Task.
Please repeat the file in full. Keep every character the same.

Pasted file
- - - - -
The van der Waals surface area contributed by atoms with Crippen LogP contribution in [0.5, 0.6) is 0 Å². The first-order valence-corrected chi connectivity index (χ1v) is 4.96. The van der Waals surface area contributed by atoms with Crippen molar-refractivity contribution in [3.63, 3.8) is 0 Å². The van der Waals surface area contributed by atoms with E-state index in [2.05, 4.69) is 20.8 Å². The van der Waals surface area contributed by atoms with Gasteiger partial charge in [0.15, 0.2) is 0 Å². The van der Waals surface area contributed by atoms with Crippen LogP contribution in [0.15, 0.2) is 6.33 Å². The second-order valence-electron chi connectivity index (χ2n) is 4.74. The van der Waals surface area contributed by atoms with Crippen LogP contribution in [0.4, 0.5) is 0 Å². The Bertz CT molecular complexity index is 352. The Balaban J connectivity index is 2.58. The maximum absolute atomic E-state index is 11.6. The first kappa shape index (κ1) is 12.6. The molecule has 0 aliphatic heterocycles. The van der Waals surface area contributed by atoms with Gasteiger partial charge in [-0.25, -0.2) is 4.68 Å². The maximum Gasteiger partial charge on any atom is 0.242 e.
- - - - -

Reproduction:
The van der Waals surface area contributed by atoms with Crippen LogP contribution in [0.5, 0.6) is 0 Å². The first-order valence-corrected chi connectivity index (χ1v) is 4.96. The van der Waals surface area contributed by atoms with Crippen molar-refractivity contribution in [3.63, 3.8) is 0 Å². The van der Waals surface area contributed by atoms with E-state index in [2.05, 4.69) is 20.8 Å². The van der Waals surface area contributed by atoms with Gasteiger partial charge in [0.15, 0.2) is 0 Å². The van der Waals surface area contributed by atoms with Crippen LogP contribution in [0.15, 0.2) is 6.33 Å². The second-order valence-electron chi connectivity index (χ2n) is 4.74. The van der Waals surface area contributed by atoms with Crippen LogP contribution in [0.4, 0.5) is 0 Å². The Bertz CT molecular complexity index is 352. The Balaban J connectivity index is 2.58. The maximum absolute atomic E-state index is 11.6. The first kappa shape index (κ1) is 12.6. The molecule has 0 aliphatic heterocycles. The van der Waals surface area contributed by atoms with Gasteiger partial charge in [-0.25, -0.2) is 4.68 Å². The maximum Gasteiger partial charge on any atom is 0.242 e.